The most basic rule of baking (or life for that matter): mise en place—everything in place. Measuring and setting all your ingredients out before you start mixing ensures that you never have to run to the fridge in the middle of mixing to grab some milk, only to realize that the milk is suppose to be at room temperature. It’s happened to me more than I can count. Thank goodness the microwave was invented.
The only time I follow the rule is when I grease or flour my cake pan before I start mixing ingredients. I hate stopping at the end, my beautiful cake batter waiting impatiently while I’m squandering time buttering the pan. At that point, all I want is for the cake to bake so I can eat it already. So the first thing I did before mixing any ingredients together for the Orange Basil Olive Oil Bundt Cake was look for a bundt pan in my cluttered pan cupboard. Yeah, we have two entire cupboards dedicated to the various cookies sheets, muffin tins, cake pans, pie plates, and ramekins I’ve amassed over the years. As it turned out, I didn’t have a bundt pan, a disappointing fact, since the reason this cake is called a bundt cake is because it is baked in a special kind of pan. I used a tube pan instead, figuring that the hole in the middle at least resembled that of a bundt pan.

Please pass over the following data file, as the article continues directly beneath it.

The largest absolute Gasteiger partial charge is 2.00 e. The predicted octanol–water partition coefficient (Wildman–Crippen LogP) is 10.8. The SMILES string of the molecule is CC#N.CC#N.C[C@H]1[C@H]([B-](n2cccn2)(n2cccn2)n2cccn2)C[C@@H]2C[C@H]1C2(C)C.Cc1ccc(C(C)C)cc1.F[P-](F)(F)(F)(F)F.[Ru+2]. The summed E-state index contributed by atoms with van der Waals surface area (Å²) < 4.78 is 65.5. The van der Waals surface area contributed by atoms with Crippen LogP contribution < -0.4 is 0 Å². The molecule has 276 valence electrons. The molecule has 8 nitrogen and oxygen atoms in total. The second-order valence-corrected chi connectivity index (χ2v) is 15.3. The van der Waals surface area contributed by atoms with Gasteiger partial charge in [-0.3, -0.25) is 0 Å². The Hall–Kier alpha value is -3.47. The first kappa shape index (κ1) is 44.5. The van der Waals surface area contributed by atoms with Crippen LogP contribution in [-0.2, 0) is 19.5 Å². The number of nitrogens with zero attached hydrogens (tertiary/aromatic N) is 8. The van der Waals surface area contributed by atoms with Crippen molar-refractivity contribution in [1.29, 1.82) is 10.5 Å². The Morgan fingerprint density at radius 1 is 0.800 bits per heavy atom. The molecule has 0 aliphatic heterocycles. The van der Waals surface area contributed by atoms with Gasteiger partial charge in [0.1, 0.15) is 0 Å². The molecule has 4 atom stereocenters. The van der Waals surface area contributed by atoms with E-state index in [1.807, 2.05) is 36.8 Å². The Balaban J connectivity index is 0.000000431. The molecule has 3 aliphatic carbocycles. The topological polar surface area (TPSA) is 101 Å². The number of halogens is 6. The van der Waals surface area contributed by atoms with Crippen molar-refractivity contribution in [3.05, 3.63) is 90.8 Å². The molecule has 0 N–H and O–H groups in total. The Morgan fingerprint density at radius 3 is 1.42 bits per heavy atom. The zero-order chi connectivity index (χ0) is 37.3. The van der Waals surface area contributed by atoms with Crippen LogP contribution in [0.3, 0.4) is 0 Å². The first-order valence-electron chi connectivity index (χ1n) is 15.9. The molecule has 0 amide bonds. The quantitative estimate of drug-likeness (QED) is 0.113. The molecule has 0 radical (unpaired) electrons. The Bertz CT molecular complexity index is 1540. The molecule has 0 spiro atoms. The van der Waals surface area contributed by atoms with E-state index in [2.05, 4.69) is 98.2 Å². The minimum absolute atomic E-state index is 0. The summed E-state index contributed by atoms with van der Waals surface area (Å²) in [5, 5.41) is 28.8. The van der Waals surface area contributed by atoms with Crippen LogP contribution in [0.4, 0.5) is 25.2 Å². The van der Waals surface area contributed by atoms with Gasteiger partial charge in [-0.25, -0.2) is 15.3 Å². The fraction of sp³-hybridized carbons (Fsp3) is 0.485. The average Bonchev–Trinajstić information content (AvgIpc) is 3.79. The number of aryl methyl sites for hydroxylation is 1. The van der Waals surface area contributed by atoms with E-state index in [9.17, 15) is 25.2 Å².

Obviously, I need to read the recipe more thoroughly and check for necessary equipment and ingredients before I start mixing ingredients because the cake pan wasn’t the only substitution I had to make. After beating the egg yolks until they were thick and ribbony, I reached into the cupboard to pull out the cane sugar. I only had ¾ cup left, but luckily, I found some brown sugar that I could use. Immediately after the under-sweetened bundt cake brick crisis was averted, I realized that I also didn’t have yogurt. Okay, I thought, it’s okay because I have just enough milk left and some lemon juice to make sour milk.
My planned addition (unlike all the last minute substitutions) to the bundt cake was basil-infused olive oil. My inspiration was drawn from Elissa’s post about a Lemon Basil Olive Oil Cake, something so deceptively simple, yet delicious. How often is basil paired with olive oil, in omelettes, salads, soups, and the like? To infuse the olive oil in this cake with a handful of fresh basil leaves is a clever way of adding subtle flavour. The basil perfumes the oil with its sweet essence and brings out the citrusy notes of the orange zest, lending a mysterious undertone to this Orange Basil Olive Oil Bundt Cake.
Click below for notes on the recipe.